Beacon C of E Primary School, 1986
‘I’m going to rub your nose in that dog poo, you stuck-up cow,’ says Jackie Wells, holding Rose’s face down on the grass by the scruff of her neck.
It’s Rose’s last year at little school, and she has committed the cardinal sin of being clever. She’s won all the prizes; she’s pretty and popular and even good at netball. Of course Jackie Wells hates her.
‘You don’t even have a dad, and if you did, my dad would beat him up,’ adds Jackie, sitting on Rose’s back. Rose has no doubt about that; Jackie’s dad looks like a Tonka truck.
She struggles, trying to throw her 11-year-old nemesis off her back, but only succeeding in wriggling ineffectually on the school playing field. She glances ahead, sees flat green grass and, not very far away, a lovely pile of dog mess is buzzing with flies.
If she was on her feet, she might stand a chance against Jackie – but unfortunately for her (and for Jackie), the child takes after her father and already weighs as much as that baby hippo they saw on the school trip to Chester Zoo.
Naturally enough, there are no teachers in sight, and the small circle of kids gathered around the spectacle seem to be enjoying it. The ones that aren’t – Rose’s friends – look twitchy and embarrassed and worried, but too scared of Jackie to intervene.
Rose tries to remind herself of her mother’s oft-repeated words, the ones about jealousy being the mother of all aggression.
That might be true, Rose thinks, but it’s not much of a consolation right now. Not when her uniform is covered in grass stains and her face is smeared with soil and she’ll be eating poo for lunch.
She flails around, trying to kick Jackie with her Clark’s shoes, but can’t manage it. All that happens is that Jackie presses her face even harder into the ground, and for a terrifying few moments, she can’t breathe at all. She can hear jeers and shouts and the brave, solitary cry of her best friend, Tasmin: ‘Leave her alone, or I’ll fetch Miss Cunningham!’
That is followed by a small, sad yelp, so Rose has to assume that Tasmin has paid the price for her courage.
Jackie pulls her head up, using Rose’s long, curly ponytail like a handle, and slams her face back down into the damp ground. She feels soil smash between her teeth and into her mouth, and again panics as the world goes dark.
Just as she is about to give up and accept her early death, there is an ear-splitting screech, and Jackie’s hefty weight is suddenly gone.
Rose takes a brief moment to suck in air, then rolls around so she can see what is going on. Poppy has arrived, in a blur of violence and fury, and is holding Jackie down while she punches her in the head. Rose has no idea how she is doing that, as she is not only two years younger than Jackie, but most of a baby hippo lighter.
‘Don’t!’ she yells, punctuating each word with a blow from her screwed-up fists, ‘Ever! Touch! My! Sister!’
Obviously, it’s at that point that Miss Cunningham arrives, and the group of spectators magically all disappear off to play football or collect ladybirds or talk about Zammo in last night’s episode of Grange Hill.
Miss Cunningham physically drags Poppy away from Jackie, who is left cowering and crying and, yes, Rose notices with some satisfaction, covered in smears of the exact same dog poo she was threatening her with just moments ago.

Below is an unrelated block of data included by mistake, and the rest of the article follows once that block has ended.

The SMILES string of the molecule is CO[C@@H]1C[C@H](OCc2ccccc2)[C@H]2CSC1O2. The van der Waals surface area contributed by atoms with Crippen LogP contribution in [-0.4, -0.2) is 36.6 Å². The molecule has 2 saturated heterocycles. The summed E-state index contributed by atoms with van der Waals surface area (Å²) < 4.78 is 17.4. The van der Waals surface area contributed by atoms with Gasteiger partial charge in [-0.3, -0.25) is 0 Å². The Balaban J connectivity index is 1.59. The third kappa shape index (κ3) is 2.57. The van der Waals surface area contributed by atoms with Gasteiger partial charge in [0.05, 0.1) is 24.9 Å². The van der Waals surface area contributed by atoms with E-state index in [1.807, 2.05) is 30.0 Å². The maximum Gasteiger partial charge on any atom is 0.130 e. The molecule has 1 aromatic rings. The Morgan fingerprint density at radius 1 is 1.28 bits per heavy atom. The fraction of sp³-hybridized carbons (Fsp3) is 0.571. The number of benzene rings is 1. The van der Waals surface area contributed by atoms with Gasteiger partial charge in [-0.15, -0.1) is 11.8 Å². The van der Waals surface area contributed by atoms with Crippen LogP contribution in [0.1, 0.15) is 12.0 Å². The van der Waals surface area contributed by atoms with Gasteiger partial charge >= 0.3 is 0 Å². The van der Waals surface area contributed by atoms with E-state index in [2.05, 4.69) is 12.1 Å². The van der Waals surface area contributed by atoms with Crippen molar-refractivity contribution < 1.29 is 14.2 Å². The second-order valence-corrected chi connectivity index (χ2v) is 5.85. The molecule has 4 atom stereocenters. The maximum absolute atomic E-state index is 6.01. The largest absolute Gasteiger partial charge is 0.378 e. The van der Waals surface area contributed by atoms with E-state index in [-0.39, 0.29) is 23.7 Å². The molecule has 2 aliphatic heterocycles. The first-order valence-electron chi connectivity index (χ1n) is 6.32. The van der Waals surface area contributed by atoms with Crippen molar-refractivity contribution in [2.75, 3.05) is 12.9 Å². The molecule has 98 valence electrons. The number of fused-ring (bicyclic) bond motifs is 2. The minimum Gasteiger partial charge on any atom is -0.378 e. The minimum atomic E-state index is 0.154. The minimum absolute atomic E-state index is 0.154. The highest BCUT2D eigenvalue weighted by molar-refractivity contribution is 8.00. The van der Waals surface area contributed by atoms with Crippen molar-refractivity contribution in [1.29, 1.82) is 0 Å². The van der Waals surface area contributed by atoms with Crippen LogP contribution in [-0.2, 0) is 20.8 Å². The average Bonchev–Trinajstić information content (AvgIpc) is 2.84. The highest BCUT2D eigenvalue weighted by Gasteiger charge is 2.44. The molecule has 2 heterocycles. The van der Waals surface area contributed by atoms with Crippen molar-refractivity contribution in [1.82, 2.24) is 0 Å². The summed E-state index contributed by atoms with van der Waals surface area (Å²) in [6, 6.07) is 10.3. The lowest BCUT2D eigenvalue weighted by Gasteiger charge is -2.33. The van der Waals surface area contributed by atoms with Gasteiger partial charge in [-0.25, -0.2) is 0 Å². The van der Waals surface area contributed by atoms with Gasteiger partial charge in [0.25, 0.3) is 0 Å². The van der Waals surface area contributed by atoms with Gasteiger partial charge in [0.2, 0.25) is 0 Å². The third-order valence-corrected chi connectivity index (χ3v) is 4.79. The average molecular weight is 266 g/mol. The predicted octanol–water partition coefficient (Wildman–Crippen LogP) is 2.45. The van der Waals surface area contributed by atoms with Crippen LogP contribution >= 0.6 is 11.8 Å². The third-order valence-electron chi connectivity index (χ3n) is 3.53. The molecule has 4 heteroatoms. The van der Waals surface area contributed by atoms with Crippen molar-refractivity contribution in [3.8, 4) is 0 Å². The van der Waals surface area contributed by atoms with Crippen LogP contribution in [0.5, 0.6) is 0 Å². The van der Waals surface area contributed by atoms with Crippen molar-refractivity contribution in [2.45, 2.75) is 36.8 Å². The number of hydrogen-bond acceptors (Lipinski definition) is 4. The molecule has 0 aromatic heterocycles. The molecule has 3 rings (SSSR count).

Poppy is trembling with anger, her long, scrawny body vibrating with emotion. She looks over at Rose, who is getting to her feet now, and is instantly calmed by her big sister’s smile. The smile that tells her that everything is okay, that it will all be fine, and that there is nothing to worry about.
Rose knows that Poppy is going to get into trouble for this. But she also knows, deep down, that she wouldn’t have it any other way. Rose might be the one who seems to look after them both – but when push comes to shove, it’s always Poppy who is willing to rush right in and batter someone. She’s her avenging angel, and anyone who crosses her pays the price.
Rose dusts herself down, and prepares the case for the defence. As soon as she is upright, Poppy flees from Miss Cunningham’s lecture, and throws herself into her arms. She’s so skinny, and she’s crying, and her hair is all messed up, and she looks a bit like a tramp.
Rose hugs her, and smooths her hair down, and whispers into her ear: ‘Thank you, Popcorn. And don’t worry – it’s all going to be okay.’
‘Mum’s going to kill me . . .’ Poppy mutters, the reality of the situation starting to sink in as Miss Cunningham prowls towards them, hands on hips and scowl on face.
‘Mum,’ replies Rose, 100 per cent sure this is true, ‘will completely understand. And she’ll probably take us out for tea to celebrate.’
P is for Paris where it all began. J is for Jealousy where it all came undone. But the most important letter is F. F is for Forgiveness, the hardest of all.
Sisters Poppy and Rose used to be as close as two sisters could be, but it’s been over a decade since they last spoke. Until they both receive a call that tells them their mother has gone – without ever having the chance to see her daughters reunited.
Andrea, though, wasn’t the kind of woman to let a little thing like death stand in the way of her plans. Knowing her daughters better than they know themselves, she has left behind one very special last gift – the A-Z of Everything.
‘Moving and uplifting all at once, I devoured this book about mothers, daughters, sisters and – ultimately – love’ Sunday Times bestseller Jane Costello
‘Funny and poignant – a celebration of life and the enduring power of love’ – Carys Bray, bestselling author of A Song for Issy Bradley
‘Heartbreakingly authentic, tender & inspiring. One of my top reads of 2017’ Irish Times bestseller Carmel Harrington
Click here to get your copy of the A to Z or Everything, released 20th April 2017.